Saudi Arabia trying to thwart truce in Syria: Damascus
The Syrian Foreign Ministry said in a statement on Monday that remarks by Saudi Foreign Minister Adel al-Jubeir about a plan B in Syria are clearly aimed at derailing the truce.
“What Adel al-Jubeir says … about a plan B regarding the current developments in Syria is merely a delusion in the mind of the Saudi regime,” a Syrian Foreign Ministry official said in the statement, adding, “Jubeir’s statements are … an attempt to thwart the cessation of combat operations.”
It also stressed that recent statements by the Saudi minister demonstrate the kingdom’s “destructive role” in Syria.
Jubeir’s comments are “lies meant to boost the morale” of Saudi-backed militants who have suffered setbacks in recent weeks in different parts of Syria, it noted.
Saudi Arabia is among the regional countries known as the main supporters of the militants fighting the Syrian government forces.
The Saudi foreign minister on Sunday said Riyadh will consider an alternate plan if it becomes clear that Syria and Russia are not serious about the ceasefire.
The comments by the Saudi minister prompted Russia to say a Syria plan B is totally out of the question.
A ceasefire agreed by the United States and Russia took effect in Syria on February 27 midnight Damascus time. The Syrian government also accepted the terms of the truce on condition that military efforts against Daesh and the al-Nusra Front Takfiri militants, who are not included in the ceasefire agreement, continue.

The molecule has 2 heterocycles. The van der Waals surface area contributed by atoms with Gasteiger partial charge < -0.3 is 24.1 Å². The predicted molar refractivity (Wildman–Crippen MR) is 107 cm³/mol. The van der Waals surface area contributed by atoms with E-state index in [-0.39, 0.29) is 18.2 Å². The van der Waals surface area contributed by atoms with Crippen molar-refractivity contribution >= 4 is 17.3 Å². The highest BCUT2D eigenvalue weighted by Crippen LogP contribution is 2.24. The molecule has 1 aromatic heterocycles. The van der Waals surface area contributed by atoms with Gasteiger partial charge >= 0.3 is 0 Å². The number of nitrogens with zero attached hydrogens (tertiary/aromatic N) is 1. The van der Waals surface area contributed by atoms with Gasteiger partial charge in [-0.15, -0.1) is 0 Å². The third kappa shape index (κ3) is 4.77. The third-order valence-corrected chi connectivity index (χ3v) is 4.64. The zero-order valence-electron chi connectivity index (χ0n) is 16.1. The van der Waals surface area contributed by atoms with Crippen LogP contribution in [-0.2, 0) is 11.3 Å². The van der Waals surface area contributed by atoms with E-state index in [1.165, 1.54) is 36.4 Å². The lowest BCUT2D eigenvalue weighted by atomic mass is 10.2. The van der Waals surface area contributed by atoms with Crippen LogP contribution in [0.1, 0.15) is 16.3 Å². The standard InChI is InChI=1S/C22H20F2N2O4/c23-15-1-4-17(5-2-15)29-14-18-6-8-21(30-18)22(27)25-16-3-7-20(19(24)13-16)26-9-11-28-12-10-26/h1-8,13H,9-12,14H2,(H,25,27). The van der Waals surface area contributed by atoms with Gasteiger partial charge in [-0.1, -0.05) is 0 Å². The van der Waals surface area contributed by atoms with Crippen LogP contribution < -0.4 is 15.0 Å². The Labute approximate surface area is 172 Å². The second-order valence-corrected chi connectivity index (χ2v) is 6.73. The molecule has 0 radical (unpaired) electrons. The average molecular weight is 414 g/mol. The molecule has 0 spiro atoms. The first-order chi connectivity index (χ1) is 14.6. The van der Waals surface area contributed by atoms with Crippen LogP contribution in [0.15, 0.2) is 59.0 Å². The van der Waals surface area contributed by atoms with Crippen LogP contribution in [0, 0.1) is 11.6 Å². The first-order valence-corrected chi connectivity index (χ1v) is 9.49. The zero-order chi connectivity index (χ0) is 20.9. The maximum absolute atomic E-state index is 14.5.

According to a statement by Syrian Foreign Ministry, the country’s military, however, reserves the right to “respond to any breach by these groups against Syrian citizens or against its armed forces.”
The ceasefire agreement in Syria has revived hopes that the truce would lead to an end of nearly five years of war in the country.
Over the past few weeks, Syrian government forces have managed to retake major positions from the foreign-backed militants in Syria.
The foreign-sponsored conflict in Syria, which flared in March 2011, has claimed the lives of some 470,000 people and left 1.9 million injured, according to the Syrian Center for Policy Research.
Syria accuses Saudi Arabia, Turkey and Qatar of funding and arming terrorist groups operating inside the country, including Daesh.